So … Where Is The Money – We’ve Seen This Movie Before But The Stakes Are High
Last year at this time, we reported on the prospect of a partial government shutdown due to Congress’s failure to enact appropriations legislation to fund all aspects of the government for Fiscal Year (FY) 2021. In that case, the bill was passed and life continued. This year the stakes are higher. Though Congress started early, preparing separate appropriations bills for FY 2022 this summer, they still have not been passed. In addition, we are seeing bills for higher levels of spending than in the previous years, since the spending limits set in the Obama-era Budget Control Act of FY 2011 have now ended.
A lot is at stake in this appropriations cycle. The current reconciliation bill is for $3.5 Trillion. Proposed funding of new entitlements and programs is a big part of the current impasse. The House reconciliation bill is reported to include more than $2 Trillion in tax increases alone to pay for some of them. For government contractors, the major issue is funding for continuing programs and contracts, as well as newly starting programs and contracts. Without funding, there can be no new starts – meaning nothing that hasn’t already been funded is at risk. We can hope that both houses will pass continuing resolutions while they debate the bills, so that government and government contracts continue in the interim.
For those that have government contracts, the following steps would be well advised:
- Determine the current level of funding under your contract and develop plans for what to do if your contract is not fully funded, or at risk of running out of funds.
- Seek guidance from the contracting officer as to how to proceed on your contracts in the event of a government shutdown. You don’t want to wait. If the shutdown occurs, these same contracting personnel may be tied up on emergencies or out on leave themselves and not reachable.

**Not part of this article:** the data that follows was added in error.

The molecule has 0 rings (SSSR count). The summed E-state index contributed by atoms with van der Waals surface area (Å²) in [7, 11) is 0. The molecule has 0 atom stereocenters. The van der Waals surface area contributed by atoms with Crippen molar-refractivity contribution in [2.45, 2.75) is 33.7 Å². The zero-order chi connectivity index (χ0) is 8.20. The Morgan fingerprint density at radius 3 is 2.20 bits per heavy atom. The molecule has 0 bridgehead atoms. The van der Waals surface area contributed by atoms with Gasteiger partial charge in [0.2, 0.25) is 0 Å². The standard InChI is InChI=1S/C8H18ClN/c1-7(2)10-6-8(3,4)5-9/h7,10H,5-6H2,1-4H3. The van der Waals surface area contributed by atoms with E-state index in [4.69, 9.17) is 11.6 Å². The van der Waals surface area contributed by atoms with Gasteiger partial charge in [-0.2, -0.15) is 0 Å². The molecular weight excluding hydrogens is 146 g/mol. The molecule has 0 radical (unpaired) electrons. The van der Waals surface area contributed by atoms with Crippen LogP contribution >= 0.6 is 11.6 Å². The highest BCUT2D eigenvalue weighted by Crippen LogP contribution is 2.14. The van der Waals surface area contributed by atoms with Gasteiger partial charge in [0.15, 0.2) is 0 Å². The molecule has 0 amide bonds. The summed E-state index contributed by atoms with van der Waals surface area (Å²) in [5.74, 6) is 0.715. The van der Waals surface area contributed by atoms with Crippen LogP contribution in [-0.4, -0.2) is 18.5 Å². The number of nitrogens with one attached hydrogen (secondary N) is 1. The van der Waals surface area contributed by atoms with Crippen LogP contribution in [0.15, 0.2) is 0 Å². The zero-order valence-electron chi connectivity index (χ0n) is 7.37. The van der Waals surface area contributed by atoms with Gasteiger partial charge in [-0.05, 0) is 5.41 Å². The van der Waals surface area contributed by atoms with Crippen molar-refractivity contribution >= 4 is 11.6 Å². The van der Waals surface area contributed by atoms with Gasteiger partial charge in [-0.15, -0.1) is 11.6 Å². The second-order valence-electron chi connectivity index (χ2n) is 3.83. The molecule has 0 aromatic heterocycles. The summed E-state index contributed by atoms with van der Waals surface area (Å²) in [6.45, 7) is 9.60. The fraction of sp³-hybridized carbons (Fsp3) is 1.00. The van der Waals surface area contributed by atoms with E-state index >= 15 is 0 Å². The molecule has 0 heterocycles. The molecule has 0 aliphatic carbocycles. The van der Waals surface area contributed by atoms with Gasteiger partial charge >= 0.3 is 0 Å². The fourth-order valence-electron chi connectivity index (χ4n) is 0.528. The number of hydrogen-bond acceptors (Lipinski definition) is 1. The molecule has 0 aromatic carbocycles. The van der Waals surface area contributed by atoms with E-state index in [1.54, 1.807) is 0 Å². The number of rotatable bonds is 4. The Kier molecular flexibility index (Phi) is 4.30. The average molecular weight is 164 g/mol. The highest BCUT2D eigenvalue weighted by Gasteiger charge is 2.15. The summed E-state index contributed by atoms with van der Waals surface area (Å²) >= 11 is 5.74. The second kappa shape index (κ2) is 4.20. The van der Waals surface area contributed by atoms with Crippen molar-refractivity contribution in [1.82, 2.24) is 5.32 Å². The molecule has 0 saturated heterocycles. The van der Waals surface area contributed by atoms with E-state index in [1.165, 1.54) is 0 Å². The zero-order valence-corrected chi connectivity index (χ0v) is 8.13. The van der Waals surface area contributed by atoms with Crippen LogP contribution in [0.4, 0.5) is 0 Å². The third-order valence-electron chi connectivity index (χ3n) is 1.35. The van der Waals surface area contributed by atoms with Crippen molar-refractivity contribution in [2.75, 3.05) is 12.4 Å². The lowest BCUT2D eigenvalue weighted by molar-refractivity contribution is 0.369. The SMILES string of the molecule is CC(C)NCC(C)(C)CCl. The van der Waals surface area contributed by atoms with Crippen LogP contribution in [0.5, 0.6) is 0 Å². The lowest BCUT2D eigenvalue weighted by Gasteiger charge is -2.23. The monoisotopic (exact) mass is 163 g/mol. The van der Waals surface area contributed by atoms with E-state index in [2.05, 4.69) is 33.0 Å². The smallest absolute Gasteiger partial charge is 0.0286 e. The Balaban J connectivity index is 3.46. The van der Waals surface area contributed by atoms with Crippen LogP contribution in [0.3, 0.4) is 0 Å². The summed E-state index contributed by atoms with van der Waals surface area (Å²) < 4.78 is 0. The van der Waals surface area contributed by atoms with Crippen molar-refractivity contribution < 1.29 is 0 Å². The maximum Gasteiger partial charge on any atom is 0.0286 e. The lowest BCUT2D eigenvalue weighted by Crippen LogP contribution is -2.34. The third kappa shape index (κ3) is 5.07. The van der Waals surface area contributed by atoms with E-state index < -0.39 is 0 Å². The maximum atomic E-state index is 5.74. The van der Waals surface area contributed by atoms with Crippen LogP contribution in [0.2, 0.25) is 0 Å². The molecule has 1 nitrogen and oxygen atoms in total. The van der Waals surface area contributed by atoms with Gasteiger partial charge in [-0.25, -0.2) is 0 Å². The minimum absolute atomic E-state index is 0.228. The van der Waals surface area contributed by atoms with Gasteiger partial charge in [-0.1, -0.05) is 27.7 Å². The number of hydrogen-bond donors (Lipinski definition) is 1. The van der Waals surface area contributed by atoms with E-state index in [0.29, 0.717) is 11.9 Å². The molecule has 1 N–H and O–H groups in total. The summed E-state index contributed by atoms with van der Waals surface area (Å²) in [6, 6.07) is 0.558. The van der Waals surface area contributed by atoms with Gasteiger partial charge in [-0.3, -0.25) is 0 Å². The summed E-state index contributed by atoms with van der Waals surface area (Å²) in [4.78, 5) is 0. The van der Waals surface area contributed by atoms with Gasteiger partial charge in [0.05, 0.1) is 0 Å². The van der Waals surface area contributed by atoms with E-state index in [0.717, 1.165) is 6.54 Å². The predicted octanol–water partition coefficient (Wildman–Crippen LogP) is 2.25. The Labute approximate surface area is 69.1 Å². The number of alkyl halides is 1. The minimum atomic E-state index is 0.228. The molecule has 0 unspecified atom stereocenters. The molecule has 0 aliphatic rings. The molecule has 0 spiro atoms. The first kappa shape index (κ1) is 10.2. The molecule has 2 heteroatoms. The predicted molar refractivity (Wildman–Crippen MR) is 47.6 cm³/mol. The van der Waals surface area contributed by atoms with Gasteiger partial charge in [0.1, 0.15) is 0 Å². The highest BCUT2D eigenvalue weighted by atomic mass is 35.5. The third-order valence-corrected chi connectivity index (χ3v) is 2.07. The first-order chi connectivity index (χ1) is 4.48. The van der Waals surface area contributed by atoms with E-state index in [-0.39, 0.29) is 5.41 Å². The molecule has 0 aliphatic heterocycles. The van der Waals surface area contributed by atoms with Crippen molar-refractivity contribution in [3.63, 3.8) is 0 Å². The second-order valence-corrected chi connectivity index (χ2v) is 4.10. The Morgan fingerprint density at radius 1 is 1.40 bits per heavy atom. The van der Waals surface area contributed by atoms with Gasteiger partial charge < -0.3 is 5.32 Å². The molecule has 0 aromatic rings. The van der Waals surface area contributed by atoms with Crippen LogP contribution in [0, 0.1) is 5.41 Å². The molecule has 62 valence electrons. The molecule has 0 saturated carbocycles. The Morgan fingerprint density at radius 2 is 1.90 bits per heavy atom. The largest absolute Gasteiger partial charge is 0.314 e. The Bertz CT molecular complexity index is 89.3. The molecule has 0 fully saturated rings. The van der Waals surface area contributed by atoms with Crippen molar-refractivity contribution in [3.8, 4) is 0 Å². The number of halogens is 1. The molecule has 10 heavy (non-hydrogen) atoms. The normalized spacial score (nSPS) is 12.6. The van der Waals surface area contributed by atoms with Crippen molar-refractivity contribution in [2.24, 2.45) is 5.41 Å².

- If you proceed to work even when your funding is exhausted, you are at risk of not being paid. If you get direction to continue, make sure it is from an authorized contracting officer or designee and put it in writing so you have a record of what you were directed to do.
- If you receive a stop work order, take steps to mitigate your costs and open up a separate tracking number to track the impacts so that you can seek appropriate recovery of your costs when the stop work order is lifted or converted into a termination for convenience.
- If you have questions, call counsel to find out what you need to do to take the right steps under your contracts and with regard to your workforce.
Of note, the reconciliation bill also includes provisions on the current Biden Administration push for full vaccination of government contractor employees and those in their supply chains to address the COVID-19 Pandemic. Specifically, it has been reported that on page 168 of the House’s 2,465-page reconciliation bill is a “tenfold increase in fines for employers that ‘willfully,’ ‘repeatedly,’ or even seriously violate a section of labor law that deals with hazards, death, or serious physical harm to their employees.” Increased fines could run as high as $70,000 for “serious” infractions and $700,000 for “willful” or “repeated” violations. If enacted, this would represent a huge increase in OSHA fines.
Funding is at the heart of being able to continue to operate the government. We will be watching this process closely. If you have questions about this blog, contact the author or your Stinson counsel.
Contact Susan Ebner for more information.